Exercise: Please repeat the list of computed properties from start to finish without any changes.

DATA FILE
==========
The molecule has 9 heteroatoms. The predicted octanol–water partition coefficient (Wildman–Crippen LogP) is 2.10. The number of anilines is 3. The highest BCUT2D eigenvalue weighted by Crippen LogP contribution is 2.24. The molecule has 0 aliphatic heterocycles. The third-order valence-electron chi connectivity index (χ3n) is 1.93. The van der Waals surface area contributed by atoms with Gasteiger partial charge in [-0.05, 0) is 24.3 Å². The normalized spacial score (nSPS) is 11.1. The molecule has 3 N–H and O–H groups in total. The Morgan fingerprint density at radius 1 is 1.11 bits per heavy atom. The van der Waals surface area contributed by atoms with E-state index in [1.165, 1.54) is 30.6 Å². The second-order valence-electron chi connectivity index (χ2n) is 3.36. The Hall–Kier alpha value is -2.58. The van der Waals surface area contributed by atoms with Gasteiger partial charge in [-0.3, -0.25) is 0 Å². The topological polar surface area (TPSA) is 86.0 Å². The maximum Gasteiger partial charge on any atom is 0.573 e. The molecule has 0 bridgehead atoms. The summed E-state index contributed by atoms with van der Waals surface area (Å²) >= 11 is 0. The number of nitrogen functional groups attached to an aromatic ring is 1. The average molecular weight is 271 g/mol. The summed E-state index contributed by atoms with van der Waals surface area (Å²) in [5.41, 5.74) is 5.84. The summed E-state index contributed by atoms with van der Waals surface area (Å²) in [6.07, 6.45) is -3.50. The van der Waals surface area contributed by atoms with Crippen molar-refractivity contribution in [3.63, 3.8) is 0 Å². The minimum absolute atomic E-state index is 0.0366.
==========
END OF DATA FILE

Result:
The molecule has 9 heteroatoms. The predicted octanol–water partition coefficient (Wildman–Crippen LogP) is 2.10. The number of anilines is 3. The highest BCUT2D eigenvalue weighted by Crippen LogP contribution is 2.24. The molecule has 0 aliphatic heterocycles. The third-order valence-electron chi connectivity index (χ3n) is 1.93. The van der Waals surface area contributed by atoms with Gasteiger partial charge in [-0.05, 0) is 24.3 Å². The normalized spacial score (nSPS) is 11.1. The molecule has 3 N–H and O–H groups in total. The Morgan fingerprint density at radius 1 is 1.11 bits per heavy atom. The van der Waals surface area contributed by atoms with E-state index in [1.165, 1.54) is 30.6 Å². The second-order valence-electron chi connectivity index (χ2n) is 3.36. The Hall–Kier alpha value is -2.58. The van der Waals surface area contributed by atoms with Gasteiger partial charge in [-0.3, -0.25) is 0 Å². The topological polar surface area (TPSA) is 86.0 Å². The maximum Gasteiger partial charge on any atom is 0.573 e. The molecule has 0 bridgehead atoms. The summed E-state index contributed by atoms with van der Waals surface area (Å²) >= 11 is 0. The number of nitrogen functional groups attached to an aromatic ring is 1. The average molecular weight is 271 g/mol. The summed E-state index contributed by atoms with van der Waals surface area (Å²) in [5.41, 5.74) is 5.84. The summed E-state index contributed by atoms with van der Waals surface area (Å²) in [6.07, 6.45) is -3.50. The van der Waals surface area contributed by atoms with Crippen molar-refractivity contribution in [3.63, 3.8) is 0 Å². The minimum absolute atomic E-state index is 0.0366.